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Alcaligenes Eutrophus As A Bacterial Chromate Sensor

Nicola Peitzsch, Günther Eberz, Dietrich H. Nies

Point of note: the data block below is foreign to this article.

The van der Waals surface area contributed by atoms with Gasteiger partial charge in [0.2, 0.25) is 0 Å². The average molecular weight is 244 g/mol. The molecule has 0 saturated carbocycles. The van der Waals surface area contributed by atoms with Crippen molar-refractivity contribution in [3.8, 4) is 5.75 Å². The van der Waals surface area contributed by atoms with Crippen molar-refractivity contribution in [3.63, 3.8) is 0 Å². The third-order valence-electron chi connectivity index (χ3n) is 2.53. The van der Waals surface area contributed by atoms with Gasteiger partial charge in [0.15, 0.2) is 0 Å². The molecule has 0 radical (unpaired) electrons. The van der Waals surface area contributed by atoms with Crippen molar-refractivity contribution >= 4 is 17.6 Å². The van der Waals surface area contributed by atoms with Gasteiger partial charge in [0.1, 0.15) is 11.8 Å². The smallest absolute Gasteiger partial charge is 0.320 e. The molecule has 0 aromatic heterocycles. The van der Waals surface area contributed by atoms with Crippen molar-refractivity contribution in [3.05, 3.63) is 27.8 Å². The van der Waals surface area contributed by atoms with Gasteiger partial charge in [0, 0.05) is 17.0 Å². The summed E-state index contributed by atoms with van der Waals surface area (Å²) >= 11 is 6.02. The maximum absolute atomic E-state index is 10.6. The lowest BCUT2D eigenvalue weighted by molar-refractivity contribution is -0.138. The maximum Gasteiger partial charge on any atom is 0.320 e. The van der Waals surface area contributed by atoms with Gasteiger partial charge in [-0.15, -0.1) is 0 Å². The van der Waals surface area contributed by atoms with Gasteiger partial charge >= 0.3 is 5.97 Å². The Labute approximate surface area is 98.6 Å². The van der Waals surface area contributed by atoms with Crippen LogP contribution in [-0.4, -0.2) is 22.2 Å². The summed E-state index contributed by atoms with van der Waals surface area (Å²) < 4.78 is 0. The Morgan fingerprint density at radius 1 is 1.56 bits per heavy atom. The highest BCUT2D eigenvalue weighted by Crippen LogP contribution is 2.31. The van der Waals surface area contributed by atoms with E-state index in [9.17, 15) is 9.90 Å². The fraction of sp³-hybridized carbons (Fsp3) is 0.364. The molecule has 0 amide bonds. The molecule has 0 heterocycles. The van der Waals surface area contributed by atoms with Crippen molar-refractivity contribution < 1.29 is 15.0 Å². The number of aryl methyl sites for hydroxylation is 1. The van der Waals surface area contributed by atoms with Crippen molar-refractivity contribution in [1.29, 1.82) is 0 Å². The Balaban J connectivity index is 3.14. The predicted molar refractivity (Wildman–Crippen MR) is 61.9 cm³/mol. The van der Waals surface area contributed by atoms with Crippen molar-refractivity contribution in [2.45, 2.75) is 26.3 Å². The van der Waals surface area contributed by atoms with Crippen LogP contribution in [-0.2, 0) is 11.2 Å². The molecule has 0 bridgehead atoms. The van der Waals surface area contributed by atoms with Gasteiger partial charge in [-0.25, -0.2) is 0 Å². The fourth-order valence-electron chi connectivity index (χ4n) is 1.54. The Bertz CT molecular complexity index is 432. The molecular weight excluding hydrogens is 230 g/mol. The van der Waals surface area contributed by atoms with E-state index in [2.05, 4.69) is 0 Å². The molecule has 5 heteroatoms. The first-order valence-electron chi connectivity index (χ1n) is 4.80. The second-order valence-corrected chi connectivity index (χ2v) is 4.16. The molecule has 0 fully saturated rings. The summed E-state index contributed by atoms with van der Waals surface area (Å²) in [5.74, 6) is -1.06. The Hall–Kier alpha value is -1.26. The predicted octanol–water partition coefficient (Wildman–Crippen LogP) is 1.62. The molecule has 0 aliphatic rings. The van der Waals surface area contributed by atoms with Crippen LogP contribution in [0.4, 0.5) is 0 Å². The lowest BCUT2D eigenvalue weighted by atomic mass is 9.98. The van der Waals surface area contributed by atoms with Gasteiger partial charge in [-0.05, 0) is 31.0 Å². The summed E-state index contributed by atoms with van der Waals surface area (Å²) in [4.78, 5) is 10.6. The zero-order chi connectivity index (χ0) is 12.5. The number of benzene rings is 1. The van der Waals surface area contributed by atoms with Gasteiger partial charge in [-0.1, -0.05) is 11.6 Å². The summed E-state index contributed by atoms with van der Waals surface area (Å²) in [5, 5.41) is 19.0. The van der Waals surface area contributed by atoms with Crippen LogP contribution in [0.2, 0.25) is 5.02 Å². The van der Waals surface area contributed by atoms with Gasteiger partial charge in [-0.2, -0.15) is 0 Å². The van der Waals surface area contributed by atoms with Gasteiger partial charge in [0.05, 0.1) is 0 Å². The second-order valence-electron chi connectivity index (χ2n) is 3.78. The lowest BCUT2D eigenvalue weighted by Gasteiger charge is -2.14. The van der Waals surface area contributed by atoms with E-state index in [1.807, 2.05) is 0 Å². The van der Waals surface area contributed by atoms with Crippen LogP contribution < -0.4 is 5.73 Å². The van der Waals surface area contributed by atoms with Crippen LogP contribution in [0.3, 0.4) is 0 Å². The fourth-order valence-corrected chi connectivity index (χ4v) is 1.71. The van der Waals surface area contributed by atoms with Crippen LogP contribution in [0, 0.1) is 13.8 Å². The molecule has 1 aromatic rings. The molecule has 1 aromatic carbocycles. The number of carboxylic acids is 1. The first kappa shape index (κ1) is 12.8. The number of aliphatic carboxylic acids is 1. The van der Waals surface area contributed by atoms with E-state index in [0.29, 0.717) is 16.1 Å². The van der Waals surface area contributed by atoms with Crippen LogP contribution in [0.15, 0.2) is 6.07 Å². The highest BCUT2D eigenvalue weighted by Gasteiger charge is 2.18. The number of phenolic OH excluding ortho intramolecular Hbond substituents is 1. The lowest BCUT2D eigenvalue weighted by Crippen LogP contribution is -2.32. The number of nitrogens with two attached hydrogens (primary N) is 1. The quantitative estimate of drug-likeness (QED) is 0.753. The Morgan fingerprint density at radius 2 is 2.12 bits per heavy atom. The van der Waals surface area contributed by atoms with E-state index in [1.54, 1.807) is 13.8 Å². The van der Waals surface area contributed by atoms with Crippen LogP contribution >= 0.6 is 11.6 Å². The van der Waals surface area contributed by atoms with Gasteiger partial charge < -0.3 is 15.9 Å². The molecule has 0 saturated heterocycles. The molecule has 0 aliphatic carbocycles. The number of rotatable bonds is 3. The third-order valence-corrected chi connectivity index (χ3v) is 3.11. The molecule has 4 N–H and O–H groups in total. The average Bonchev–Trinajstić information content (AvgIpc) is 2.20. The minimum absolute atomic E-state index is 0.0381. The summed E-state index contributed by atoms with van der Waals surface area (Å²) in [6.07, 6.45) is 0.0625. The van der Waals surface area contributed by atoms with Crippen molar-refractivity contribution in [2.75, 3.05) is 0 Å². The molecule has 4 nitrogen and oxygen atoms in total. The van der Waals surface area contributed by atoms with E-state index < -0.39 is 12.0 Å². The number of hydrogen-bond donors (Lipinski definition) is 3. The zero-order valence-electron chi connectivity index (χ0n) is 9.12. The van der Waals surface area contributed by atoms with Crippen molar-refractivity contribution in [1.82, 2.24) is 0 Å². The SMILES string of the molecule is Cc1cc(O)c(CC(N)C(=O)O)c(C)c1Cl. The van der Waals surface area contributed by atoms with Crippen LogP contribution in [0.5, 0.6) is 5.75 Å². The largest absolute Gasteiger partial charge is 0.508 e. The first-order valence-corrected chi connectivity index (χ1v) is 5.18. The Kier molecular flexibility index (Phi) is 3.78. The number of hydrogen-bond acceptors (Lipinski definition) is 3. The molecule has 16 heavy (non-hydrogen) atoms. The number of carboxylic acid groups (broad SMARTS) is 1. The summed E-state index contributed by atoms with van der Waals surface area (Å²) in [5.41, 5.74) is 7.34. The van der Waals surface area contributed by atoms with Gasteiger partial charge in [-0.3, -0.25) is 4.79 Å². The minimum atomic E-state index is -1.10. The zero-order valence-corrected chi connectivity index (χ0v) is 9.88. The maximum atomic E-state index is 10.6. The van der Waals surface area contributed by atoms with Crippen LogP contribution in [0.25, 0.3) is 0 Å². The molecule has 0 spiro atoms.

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ABSTRACT In Alcaligenes eutrophus CH34, determinants encoding inducible resistance to chromate (chr) and to cobalt and nickel (cnr) are located adjacent to each other on plasmid pMOL28. To develop metal-sensing bacterial strains, a cloned part of plasmid pMOL28, which contains both determinants, was mutated with Tn5-lacZ. The chr::lacZfusions were specifically induced by chromium; cnr was induced best by Ni2+ but was also induced by Co2+, Mn2+, chromate, Cu2+, Cd2+, and Zn2+. The broad-host-range IncP1 plasmid pEBZ141, which contains achr::lux fusion, was constructed.A. eutrophus AE104(pEBZ141), carrying achr::lux transcriptional fusion, could be used as a biosensor for chromate when cultivated in glycerol as an optimal carbon source. Chromate and bichromate were the best inducers; induction by Cr3+ was 10 times lower, and other ions induced only a little or not at all. Interactions among induction of the chr resistance determinant, chromate reduction, chromate accumulation, and the sulfate concentration of the growth medium were demonstrated.